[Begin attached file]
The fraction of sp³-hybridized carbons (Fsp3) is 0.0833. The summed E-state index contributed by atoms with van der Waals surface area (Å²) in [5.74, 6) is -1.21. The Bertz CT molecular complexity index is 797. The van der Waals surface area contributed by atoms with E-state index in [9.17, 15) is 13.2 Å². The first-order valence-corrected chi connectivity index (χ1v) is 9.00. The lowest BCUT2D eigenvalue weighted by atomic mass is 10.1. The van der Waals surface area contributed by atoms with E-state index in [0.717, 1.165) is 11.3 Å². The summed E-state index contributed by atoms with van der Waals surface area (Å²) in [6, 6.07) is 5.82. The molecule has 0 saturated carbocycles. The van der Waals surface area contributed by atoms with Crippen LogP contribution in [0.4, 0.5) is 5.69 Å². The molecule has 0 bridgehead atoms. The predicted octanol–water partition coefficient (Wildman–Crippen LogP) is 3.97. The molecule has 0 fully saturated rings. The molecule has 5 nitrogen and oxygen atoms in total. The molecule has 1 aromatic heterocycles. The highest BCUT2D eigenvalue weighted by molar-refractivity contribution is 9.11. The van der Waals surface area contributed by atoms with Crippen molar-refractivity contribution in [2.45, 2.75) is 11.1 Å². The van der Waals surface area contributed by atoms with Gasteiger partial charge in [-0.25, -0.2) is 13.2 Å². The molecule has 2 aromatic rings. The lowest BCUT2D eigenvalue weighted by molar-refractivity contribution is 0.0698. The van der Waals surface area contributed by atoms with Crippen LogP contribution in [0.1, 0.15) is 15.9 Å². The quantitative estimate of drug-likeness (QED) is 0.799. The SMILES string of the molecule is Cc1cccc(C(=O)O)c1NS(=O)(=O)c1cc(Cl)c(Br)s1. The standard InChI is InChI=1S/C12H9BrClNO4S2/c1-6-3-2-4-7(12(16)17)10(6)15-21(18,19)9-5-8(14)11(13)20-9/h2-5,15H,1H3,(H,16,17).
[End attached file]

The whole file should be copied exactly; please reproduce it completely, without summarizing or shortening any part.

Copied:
The fraction of sp³-hybridized carbons (Fsp3) is 0.0833. The summed E-state index contributed by atoms with van der Waals surface area (Å²) in [5.74, 6) is -1.21. The Bertz CT molecular complexity index is 797. The van der Waals surface area contributed by atoms with E-state index in [9.17, 15) is 13.2 Å². The first-order valence-corrected chi connectivity index (χ1v) is 9.00. The lowest BCUT2D eigenvalue weighted by atomic mass is 10.1. The van der Waals surface area contributed by atoms with E-state index in [0.717, 1.165) is 11.3 Å². The summed E-state index contributed by atoms with van der Waals surface area (Å²) in [6, 6.07) is 5.82. The molecule has 0 saturated carbocycles. The van der Waals surface area contributed by atoms with Crippen LogP contribution in [0.4, 0.5) is 5.69 Å². The molecule has 0 bridgehead atoms. The predicted octanol–water partition coefficient (Wildman–Crippen LogP) is 3.97. The molecule has 0 fully saturated rings. The molecule has 5 nitrogen and oxygen atoms in total. The molecule has 1 aromatic heterocycles. The highest BCUT2D eigenvalue weighted by molar-refractivity contribution is 9.11. The van der Waals surface area contributed by atoms with Crippen molar-refractivity contribution in [2.45, 2.75) is 11.1 Å². The van der Waals surface area contributed by atoms with Gasteiger partial charge in [-0.25, -0.2) is 13.2 Å². The molecule has 2 aromatic rings. The lowest BCUT2D eigenvalue weighted by molar-refractivity contribution is 0.0698. The van der Waals surface area contributed by atoms with Crippen LogP contribution in [0.1, 0.15) is 15.9 Å². The quantitative estimate of drug-likeness (QED) is 0.799. The SMILES string of the molecule is Cc1cccc(C(=O)O)c1NS(=O)(=O)c1cc(Cl)c(Br)s1. The standard InChI is InChI=1S/C12H9BrClNO4S2/c1-6-3-2-4-7(12(16)17)10(6)15-21(18,19)9-5-8(14)11(13)20-9/h2-5,15H,1H3,(H,16,17).